Family homeless after Wellington do-gooder's fundraising falls flat

Wellington's Wayan Rosie is having to face the reality he may have to leave a Vietnamese family homeless after tearing ...
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Wellington's Wayan Rosie is having to face the reality he may have to leave a Vietnamese family homeless after tearing down their home but not having enough money to rebuild.

An impoverished Vietnamese family is homeless after a well-meaning Wellington man tore down their home but could not build it again.

Wayan Rosie, a regular visit to Vietnam, was so touched by the hard-luck story of a local family when he visited in 2013 he vowed to return to build them a new home.

He returned to New Zealand and began fundraising but fell short of the $15,000 target he set.

A Vietnamese family's home has been torn down to create retaining walls of the new home.
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A Vietnamese family's home has been torn down to create retaining walls of the new home.

DONATE: Givealittle page for Lo Thi Lem's family home

He added about $2000 to the account himself and three weeks ago flew to Vietnam to get to work - starting with demolishing the existing home - but unexpected costs meant he used up the money and the house was far from complete.

Meanwhile, the family is having to live with neighbours and Rosie has had to come to terms with the fact he may have to return to New Zealand leaving them  without a home.

Vietnamese tour guide and breadwinner for her family Lo Thi Lem.
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Vietnamese tour guide and breadwinner for her family Lo Thi Lem.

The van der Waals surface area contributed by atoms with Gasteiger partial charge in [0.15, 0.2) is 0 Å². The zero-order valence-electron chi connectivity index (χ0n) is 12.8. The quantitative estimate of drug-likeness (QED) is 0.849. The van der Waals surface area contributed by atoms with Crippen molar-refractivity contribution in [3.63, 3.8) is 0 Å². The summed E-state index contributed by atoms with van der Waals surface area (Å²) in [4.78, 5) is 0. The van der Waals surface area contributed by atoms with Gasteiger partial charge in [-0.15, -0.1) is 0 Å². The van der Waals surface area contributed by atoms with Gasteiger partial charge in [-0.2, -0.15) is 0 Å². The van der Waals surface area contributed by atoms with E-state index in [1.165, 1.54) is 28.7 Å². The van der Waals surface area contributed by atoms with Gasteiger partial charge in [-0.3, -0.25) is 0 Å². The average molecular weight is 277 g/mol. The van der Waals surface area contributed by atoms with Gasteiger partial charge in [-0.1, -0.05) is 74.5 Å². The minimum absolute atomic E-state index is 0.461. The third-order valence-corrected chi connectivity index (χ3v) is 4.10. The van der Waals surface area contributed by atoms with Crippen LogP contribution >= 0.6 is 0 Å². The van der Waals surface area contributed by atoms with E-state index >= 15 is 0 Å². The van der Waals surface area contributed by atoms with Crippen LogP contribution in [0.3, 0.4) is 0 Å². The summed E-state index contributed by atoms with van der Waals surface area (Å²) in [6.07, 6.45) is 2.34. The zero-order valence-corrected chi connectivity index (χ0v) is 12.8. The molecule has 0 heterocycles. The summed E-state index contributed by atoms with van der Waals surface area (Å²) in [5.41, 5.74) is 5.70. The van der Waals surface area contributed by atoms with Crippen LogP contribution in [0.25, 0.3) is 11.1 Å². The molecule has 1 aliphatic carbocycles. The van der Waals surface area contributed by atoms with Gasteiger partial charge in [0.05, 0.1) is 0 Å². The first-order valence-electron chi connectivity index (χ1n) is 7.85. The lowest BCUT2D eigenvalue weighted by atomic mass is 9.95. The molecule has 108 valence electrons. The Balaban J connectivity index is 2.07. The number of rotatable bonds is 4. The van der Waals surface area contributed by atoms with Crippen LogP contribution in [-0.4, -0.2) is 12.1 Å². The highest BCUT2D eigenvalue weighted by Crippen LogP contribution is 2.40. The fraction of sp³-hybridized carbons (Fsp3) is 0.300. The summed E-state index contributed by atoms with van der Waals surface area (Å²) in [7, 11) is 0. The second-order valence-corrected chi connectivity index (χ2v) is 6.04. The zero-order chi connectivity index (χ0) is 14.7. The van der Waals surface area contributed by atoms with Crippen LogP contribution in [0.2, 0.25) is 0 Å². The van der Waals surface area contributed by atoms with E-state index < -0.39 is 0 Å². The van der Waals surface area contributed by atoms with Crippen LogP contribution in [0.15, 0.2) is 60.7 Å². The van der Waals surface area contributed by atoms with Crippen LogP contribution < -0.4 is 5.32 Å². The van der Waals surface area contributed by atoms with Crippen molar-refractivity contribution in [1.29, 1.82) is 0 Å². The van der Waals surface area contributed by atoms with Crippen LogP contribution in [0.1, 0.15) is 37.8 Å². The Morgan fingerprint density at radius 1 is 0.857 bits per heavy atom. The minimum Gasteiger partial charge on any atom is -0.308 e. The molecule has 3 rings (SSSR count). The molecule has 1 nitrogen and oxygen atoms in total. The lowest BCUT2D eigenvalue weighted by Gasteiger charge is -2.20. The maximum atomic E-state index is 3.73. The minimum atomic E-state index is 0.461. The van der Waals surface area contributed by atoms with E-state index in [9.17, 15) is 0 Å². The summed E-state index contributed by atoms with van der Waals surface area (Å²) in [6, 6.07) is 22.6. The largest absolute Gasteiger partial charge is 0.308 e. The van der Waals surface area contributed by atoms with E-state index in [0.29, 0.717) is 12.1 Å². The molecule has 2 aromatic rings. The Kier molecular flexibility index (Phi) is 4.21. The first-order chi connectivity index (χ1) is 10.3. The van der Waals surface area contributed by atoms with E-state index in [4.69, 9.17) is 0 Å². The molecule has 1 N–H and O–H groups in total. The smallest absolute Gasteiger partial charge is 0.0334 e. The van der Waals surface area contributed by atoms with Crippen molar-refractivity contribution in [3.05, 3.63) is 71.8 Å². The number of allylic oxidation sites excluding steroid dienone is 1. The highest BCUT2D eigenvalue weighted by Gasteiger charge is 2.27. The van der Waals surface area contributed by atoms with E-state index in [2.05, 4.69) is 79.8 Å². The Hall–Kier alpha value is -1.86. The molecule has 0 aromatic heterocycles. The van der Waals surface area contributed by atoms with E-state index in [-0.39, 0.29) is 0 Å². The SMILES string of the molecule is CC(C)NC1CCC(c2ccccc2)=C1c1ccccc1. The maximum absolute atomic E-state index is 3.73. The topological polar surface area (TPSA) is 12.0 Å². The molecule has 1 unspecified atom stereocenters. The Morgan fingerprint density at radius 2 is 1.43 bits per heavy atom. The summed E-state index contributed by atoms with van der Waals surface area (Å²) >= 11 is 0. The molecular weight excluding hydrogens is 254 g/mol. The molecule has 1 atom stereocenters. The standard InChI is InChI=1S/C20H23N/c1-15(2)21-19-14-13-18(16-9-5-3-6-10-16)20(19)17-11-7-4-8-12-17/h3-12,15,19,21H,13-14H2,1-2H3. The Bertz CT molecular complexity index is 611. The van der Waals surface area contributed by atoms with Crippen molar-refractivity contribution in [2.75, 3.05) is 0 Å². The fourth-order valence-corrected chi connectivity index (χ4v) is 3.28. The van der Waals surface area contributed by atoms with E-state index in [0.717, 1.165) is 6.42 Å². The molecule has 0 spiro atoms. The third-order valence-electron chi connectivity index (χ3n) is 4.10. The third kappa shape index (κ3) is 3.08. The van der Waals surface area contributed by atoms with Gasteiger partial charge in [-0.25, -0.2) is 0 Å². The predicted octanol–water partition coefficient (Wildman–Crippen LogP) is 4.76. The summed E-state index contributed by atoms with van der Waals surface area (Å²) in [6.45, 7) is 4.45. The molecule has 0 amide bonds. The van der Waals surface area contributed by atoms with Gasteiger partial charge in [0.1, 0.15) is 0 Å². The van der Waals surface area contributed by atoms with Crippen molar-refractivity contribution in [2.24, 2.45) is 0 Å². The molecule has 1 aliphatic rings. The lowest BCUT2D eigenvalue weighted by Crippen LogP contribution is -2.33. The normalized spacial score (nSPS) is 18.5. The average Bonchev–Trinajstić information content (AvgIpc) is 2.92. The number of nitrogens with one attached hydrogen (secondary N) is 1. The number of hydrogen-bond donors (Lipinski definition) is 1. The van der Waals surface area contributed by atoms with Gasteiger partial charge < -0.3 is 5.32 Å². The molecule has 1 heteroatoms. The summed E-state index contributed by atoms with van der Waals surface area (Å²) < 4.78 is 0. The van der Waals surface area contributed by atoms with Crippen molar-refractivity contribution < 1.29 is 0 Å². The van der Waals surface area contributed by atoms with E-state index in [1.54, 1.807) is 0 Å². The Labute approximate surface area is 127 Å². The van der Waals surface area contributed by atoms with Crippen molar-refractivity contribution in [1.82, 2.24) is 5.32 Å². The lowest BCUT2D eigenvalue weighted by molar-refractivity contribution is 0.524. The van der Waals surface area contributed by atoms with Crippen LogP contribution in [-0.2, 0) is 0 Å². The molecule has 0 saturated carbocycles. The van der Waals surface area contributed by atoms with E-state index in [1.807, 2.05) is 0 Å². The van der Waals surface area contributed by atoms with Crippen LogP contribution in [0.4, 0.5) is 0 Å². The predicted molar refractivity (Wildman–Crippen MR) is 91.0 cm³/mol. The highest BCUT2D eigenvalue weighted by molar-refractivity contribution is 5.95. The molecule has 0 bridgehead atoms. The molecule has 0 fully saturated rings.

"I've actually really made a bit of a mistake not planning this project out properly," he admitted.

Before leaving New Zealand, Rosie, had been in touch with the family about the best time to build the house.

He was assured the $6000 he had raised was enough.

Lo Thi Lem's home in Vietnam before it was torn down.
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Lo Thi Lem's home in Vietnam before it was torn down.

Problems were compounded because they needed to build a large retaining wall to bring the section up to a "workable" level then fill it in.

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"[It] has been an expensive exercise, but just had to be done before building started."

He now hoped to, at least, get the roof on the house - but that would still leave it without walls, doors, bathroom or kitchen, with the rainy season coming.

"'I'm pretty stressed out and worried that I will leave the family without a home now. I've already put in all the money I personally can ... I don't want to leave them homeless."

He pledged to return next year to complete the job if he could raise the money.

But he hoped to raise enough money now to keep building so the family could move back in at the end of June.

He also planned to continue to help other locals in the area and was already talking to an architect about simple, cheap ways to build new homes out of the local materials.

"This learning curve is great though. I've learn so much about how the building industry works here out in the rural areas."

Rosie originally met the family he was trying to help when trekking through the region in 2013.

Their 19-year-old guide Lo Thi Lem, took them to her home, which was "the worst home in the village", below road level, in a swamp, and covered in asbestos.

Her father died when Lem was 10, and her mother had a bad fall four years later, breaking her leg and leaving her permanently crippled.

From the age of 14, Lem had been taking care of all household responsibilities, as well as being the breadwinner and looking after her two younger siblings.

 - Stuff

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